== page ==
Dkm photo ken susi scaled

Dropkick Murphys aim to lift spirits

The Dropkick Murphys will livestream on St. Patrick’s Day and release “Turn Up That Dial” next month. PHOTO BY KEN SUSI

Music Notes / By Colleen Taylor

Thanks to the Dropkick Murphys, we can still have St. Patrick’s Day in 2021. Last year, mere days after the pandemic began to impact the U.S., the popular Irish-American band rapidly transitioned their annual St. Patrick’s Day concert to an online format. It was a successful experiment, gaining 13 million views and features on CBS, NBC, and “The Late Show.” This year, DKM will air another live stream concert available to everyone, but with higher-production values, LED screens, and impeccable audio quality, so you can feel like you are right there in the front row (with the added benefit of avoiding messy crowds and spilled beer). DKM merely asks for voluntary donations to help fund their staff. But there is even more good news from the Dropkick Murphys to brighten up this challenging year: a new album.

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This band’s (Ken Casey, Al Barr, Tim Brennan, Jeff DaRosa, Matt Kelly, James Lynch, Kevin Rheault, and Lee Forshner) music and career need no introduction. “I’m Shipping Up To Boston,” featured in the film “The Departed,” is arguably one of the most recognizable songs of the 21st century. From “The Warrior’s Code” (2005) to their more recent “11 Short Stories of Pain and Glory” (2017), the Dropkick Murphys’ albums have taken on politics, history, rebellion and even topics like the opioid crisis. No matter the theme, their studio albums always provide that hardcore, gritty Irish-American sound that constitutes the very fabric of Boston’s Irish identity. Over the past two decades, the Dropkick Murphys have become an icon of Irish Americana, Boston and the cultural narrative of the Irish diaspora.

It is especially exciting, therefore, to see them make an album during our current, tragic and surreal historical moment. “Turn Up That Dial” is the Dropkick Murphys’ pandemic album, due to be released just in time to lift our spirits this April. Singer and DKM original member Ken Casey spoke honestly about his own challenges with the lockdown and how music helped break him out of his funk: “There were months where there was depression and emotions and shut down. That would be followed by ‘I gotta get out of my sweatpants and do something!’ And then huge creative bursts,” he said. The singer discussed how easy it is to negative news consume you, but, nevertheless, you have to “bounce back.”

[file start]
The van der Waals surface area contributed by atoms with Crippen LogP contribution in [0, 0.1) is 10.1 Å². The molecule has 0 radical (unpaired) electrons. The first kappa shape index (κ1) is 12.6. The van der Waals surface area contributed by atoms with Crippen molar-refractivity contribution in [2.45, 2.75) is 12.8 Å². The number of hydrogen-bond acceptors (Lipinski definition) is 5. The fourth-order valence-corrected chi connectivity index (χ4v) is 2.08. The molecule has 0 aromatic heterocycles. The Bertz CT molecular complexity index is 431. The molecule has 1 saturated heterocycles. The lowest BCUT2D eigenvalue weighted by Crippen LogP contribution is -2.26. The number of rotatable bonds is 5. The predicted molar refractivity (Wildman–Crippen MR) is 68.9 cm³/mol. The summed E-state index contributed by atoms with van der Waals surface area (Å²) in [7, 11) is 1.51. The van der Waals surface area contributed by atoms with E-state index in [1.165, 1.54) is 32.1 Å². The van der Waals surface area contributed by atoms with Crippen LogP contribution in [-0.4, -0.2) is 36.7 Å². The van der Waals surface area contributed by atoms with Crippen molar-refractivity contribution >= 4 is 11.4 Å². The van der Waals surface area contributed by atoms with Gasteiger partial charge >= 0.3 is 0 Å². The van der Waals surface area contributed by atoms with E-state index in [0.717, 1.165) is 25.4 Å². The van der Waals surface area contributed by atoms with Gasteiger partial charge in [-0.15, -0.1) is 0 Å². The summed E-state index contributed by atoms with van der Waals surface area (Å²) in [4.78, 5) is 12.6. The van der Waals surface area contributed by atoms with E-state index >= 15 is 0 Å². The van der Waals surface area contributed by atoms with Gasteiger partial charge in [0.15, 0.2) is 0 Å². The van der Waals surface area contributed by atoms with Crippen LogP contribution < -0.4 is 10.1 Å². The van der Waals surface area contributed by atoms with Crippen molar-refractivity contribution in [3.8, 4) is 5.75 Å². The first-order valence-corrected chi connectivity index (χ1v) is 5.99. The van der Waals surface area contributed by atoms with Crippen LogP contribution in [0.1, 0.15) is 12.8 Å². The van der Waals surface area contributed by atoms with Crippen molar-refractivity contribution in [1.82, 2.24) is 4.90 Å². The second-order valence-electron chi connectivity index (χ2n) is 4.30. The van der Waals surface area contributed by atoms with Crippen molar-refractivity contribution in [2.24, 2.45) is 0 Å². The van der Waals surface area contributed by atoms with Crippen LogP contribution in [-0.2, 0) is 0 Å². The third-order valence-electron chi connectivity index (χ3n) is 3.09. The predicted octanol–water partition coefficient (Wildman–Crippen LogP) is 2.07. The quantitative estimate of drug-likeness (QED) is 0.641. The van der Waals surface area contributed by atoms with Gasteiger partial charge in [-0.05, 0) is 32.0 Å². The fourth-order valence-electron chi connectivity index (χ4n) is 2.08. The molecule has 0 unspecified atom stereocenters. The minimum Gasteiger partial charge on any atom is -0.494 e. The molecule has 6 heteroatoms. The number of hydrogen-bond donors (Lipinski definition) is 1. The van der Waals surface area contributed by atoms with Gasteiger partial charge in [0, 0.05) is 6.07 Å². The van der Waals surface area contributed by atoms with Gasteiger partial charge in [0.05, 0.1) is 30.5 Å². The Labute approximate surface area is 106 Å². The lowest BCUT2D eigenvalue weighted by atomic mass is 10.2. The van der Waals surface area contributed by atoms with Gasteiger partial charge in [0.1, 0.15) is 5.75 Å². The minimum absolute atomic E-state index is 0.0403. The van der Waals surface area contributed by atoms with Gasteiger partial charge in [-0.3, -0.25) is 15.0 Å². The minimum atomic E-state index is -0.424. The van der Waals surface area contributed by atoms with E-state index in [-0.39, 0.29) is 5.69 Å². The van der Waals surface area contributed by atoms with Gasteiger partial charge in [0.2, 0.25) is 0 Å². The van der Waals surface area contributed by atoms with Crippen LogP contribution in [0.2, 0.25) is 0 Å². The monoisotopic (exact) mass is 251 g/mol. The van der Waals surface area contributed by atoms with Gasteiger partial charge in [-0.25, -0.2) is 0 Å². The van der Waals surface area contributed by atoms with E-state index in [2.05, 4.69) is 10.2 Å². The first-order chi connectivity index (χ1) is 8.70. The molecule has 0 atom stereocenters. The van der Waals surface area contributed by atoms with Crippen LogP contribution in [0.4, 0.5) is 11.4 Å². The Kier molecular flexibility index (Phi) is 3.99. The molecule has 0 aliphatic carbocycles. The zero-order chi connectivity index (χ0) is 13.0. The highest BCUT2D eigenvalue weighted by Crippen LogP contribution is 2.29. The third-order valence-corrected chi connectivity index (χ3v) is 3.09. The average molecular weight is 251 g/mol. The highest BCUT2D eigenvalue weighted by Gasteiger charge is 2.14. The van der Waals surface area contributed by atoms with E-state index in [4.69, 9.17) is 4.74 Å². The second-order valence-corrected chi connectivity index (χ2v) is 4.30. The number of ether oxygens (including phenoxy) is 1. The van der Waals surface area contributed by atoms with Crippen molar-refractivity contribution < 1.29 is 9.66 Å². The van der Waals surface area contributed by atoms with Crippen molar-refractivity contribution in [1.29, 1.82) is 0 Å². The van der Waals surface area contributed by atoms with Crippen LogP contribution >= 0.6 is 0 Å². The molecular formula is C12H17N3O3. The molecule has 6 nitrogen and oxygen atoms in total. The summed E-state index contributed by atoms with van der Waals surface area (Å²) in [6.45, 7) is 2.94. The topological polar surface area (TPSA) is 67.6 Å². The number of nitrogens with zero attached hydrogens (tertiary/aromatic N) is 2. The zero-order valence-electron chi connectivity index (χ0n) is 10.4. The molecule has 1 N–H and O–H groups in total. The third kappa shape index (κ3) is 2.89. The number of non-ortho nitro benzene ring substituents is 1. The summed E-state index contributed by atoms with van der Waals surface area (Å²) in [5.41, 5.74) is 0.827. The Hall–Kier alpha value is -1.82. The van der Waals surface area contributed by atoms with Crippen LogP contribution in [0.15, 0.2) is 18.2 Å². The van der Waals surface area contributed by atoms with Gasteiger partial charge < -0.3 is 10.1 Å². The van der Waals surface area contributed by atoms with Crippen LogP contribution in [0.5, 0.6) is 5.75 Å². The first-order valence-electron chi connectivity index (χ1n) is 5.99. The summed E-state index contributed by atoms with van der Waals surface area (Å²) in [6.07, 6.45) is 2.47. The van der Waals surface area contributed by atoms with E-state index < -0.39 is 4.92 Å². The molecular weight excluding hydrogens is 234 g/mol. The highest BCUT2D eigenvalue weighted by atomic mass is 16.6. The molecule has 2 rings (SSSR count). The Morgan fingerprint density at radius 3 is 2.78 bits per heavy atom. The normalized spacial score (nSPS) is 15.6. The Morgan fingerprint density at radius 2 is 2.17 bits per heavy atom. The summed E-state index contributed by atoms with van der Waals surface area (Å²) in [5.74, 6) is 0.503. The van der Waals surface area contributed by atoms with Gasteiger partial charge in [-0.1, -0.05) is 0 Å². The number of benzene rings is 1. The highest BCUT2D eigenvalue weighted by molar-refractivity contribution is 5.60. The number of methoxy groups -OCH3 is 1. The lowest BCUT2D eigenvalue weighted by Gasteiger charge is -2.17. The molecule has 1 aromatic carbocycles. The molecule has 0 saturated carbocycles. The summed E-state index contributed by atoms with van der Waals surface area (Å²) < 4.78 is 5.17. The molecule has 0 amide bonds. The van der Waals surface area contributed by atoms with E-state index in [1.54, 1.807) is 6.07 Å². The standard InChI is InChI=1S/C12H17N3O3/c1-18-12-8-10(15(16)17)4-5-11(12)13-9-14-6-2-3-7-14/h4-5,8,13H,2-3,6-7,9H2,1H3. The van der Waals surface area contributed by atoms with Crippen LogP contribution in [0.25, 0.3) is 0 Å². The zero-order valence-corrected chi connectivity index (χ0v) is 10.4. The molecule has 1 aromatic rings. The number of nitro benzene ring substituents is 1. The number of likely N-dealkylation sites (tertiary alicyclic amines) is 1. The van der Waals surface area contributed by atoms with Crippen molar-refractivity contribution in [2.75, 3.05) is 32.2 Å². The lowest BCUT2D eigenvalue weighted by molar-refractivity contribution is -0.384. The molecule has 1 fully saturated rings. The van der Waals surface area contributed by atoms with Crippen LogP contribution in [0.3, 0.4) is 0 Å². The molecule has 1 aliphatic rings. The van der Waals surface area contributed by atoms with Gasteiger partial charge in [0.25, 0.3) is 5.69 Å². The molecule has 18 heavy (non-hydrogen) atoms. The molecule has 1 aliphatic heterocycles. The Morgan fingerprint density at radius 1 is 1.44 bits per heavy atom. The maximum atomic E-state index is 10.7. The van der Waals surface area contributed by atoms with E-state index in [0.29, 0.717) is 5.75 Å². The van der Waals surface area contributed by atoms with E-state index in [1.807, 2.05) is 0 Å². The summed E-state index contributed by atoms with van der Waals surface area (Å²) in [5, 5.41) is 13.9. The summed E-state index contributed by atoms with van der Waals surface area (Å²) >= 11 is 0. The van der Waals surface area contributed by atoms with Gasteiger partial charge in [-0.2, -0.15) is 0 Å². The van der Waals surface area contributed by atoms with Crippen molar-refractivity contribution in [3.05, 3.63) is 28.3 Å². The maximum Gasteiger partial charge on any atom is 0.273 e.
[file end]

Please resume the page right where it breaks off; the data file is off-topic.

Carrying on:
That is exactly what “Turn Up That Dial” is—a bounce back. In compiling the album, the band sought an overall message of positivity, the “uplifting approach,” as Casey calls it. Because the band’s previous album addressing the opioid epidemic had been so somber, and because 2020 itself is, for many, the most somber year in living memory, Casey and the Murphys wanted to “give people a reason to have a smile on their face.” The album is energetic, tongue-in-cheek, filled with humor and stories of friendship. One of the introductory tracks, for instance, is entitled “Middle Finger,” which cheekily sets the tone for the rest of the record. Other energetic songs include the hard rock song “Smash Shit Up,” “Queen of the Suffolk County” and an homage to Boston, “City By the Sea.”

“Turn Up That Dial” is not just the album name, it is also a philosophy. As Casey explained, the album documents how inspiring and how ameliorative music can be. The title is a slogan, an invitation: turn up the dial, remember the music that shaped you, let it wash over you. Even Casey himself, writing and listening back to his own album, found himself nostalgically remembering the music of his teenage years and trading albums amongst friends. “There are songs on the album that take you away from 2020—suddenly I was 17 again,” he said.

The Dropkick Murphys’ latest creative project functions as a soundtrack to its historical moment. It resists the depression of the pandemic with powerful positivity and rebel humor. But the album is not tone deaf to what our country and our world have lost either. The album ends with a requiem, a ballad called “Wish You Were Here,” written by vocalist Al Barr as a tribute to his father. The song has taken on new meaning in the current context: it speaks of grief, of longing for the dead and it looks back to pay respect to all the people we have lost this past year. It is truly an anthem for 2020’s bereaved, accompanied by a stunning music video featuring home videos of Irish America in the mid-20th century.

At a time when it feels like we have lost so much, the Dropkick Murphys are stepping up to the plate to remind us of what we still have: the ability to laugh, to be irreverent, to blast music in our cars and, of course, to cry—while always remembering to get up off the couch. The true Irish way.

The Dropkick Murphys’ St. Patrick’s Day Livestream, entitled “Still Locked Down,” will air here on March 17 at 7:00 p.m. ET. If you make a donation, you will see your name on the bottom of the screen during the concert. Don’t celebrate alone this year; join millions in a virtual audience and be sure to turn up that dial. More information at